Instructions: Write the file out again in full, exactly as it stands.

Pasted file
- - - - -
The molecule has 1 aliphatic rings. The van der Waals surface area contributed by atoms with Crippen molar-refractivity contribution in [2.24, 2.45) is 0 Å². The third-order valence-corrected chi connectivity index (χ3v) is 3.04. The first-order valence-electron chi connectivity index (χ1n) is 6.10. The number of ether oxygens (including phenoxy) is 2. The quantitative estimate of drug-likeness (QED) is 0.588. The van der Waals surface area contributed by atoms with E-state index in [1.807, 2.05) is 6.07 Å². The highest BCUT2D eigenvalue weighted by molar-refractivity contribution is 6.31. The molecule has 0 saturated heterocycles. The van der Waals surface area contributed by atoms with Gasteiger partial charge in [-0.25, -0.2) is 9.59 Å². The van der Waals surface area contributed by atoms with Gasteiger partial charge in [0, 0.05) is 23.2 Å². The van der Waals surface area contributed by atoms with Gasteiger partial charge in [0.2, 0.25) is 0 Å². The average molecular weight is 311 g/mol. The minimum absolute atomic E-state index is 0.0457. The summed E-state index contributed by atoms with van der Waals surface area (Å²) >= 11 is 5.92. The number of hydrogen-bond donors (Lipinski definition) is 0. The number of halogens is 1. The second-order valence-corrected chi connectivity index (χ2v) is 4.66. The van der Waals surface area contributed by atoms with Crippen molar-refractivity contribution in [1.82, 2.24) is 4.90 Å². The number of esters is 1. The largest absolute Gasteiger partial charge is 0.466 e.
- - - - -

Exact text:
The molecule has 1 aliphatic rings. The van der Waals surface area contributed by atoms with Crippen molar-refractivity contribution in [2.24, 2.45) is 0 Å². The third-order valence-corrected chi connectivity index (χ3v) is 3.04. The first-order valence-electron chi connectivity index (χ1n) is 6.10. The number of ether oxygens (including phenoxy) is 2. The quantitative estimate of drug-likeness (QED) is 0.588. The van der Waals surface area contributed by atoms with E-state index in [1.807, 2.05) is 6.07 Å². The highest BCUT2D eigenvalue weighted by molar-refractivity contribution is 6.31. The molecule has 0 saturated heterocycles. The van der Waals surface area contributed by atoms with Gasteiger partial charge in [-0.25, -0.2) is 9.59 Å². The van der Waals surface area contributed by atoms with Gasteiger partial charge in [0, 0.05) is 23.2 Å². The van der Waals surface area contributed by atoms with Gasteiger partial charge in [0.2, 0.25) is 0 Å². The average molecular weight is 311 g/mol. The minimum absolute atomic E-state index is 0.0457. The summed E-state index contributed by atoms with van der Waals surface area (Å²) >= 11 is 5.92. The number of hydrogen-bond donors (Lipinski definition) is 0. The number of halogens is 1. The second-order valence-corrected chi connectivity index (χ2v) is 4.66. The van der Waals surface area contributed by atoms with Crippen molar-refractivity contribution in [1.82, 2.24) is 4.90 Å². The number of esters is 1. The largest absolute Gasteiger partial charge is 0.466 e.